Should Flashing Your Headlights Be Protected By First Amendment?

Should flashing your headlights to warn other motorists to be aware of police presence in the area be protected by the First Amendment?

Michael Elli of Michigan, was doing just that. Trying to warn fellow drivers about a police trap by flashing his lights, when he was pulled over by officers who were not too pleased with him and given a ticket.

The charge was obstruction of justice, but prosecutors ended up dropping the case.

However, Elli has filed a class action lawsuit against the city, claiming that police retaliates against drivers who exercise their right of free speech, in this case warning others of police presence.

He also adds that the government is trying to prevent free speech because it disagrees with the message.

Under the law, obstruction of justice is usually reserved for active attempts to interfere with the administration of the courts, the judicial system, or law enforcement officers.

So is flashing headlights to warn other motorists obstructing police activity?

It seems that there is a fine line and the subject is not at all clear.

From the police perspective, they are looking for speeding cars and other violators to protect the public and Elli’s actions interfere with that objective.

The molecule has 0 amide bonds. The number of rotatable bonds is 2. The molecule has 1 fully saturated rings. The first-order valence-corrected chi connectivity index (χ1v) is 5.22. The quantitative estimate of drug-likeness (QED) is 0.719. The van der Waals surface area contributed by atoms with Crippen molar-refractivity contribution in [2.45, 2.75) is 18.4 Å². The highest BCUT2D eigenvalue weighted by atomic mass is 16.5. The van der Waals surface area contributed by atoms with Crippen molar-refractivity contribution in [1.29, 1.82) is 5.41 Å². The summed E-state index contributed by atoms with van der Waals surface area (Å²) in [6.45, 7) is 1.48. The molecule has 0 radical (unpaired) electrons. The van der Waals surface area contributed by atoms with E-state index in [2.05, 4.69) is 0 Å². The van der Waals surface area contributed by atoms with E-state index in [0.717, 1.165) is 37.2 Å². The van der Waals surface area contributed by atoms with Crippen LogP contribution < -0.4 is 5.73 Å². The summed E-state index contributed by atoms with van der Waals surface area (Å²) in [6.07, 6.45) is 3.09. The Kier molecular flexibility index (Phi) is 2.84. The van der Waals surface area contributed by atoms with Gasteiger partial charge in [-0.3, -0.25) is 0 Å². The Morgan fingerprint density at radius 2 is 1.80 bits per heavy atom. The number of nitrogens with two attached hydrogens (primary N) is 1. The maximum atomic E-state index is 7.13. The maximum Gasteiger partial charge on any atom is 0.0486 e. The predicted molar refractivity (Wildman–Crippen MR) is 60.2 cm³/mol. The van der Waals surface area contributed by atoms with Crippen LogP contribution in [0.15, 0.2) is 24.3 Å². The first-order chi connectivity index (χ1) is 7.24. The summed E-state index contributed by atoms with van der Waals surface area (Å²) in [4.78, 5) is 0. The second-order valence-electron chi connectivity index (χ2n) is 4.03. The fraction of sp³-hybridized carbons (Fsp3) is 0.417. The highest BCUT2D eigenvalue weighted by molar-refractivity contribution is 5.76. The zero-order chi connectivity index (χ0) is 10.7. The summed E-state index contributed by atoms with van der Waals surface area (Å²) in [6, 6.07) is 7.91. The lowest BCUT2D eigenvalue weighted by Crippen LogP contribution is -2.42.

But does a citizen have the right to, out of the goodness of his heart, warn others to watch out because the police is there? Elli doesn’t see anything wrong in doing so.

Several other states, including Florida, Utah, and Tennessee have ruled that it is protected speech under the constitution and the flashing driver cannot be prosecuted.

In the case of Michael Elli, the problem is that once the charges were dropped, he filed a lawsuit and in those cases plaintiffs have been less successful.

Do you think that a driver flashing headlights to warn others of police traps should be protected by the First Amendment?

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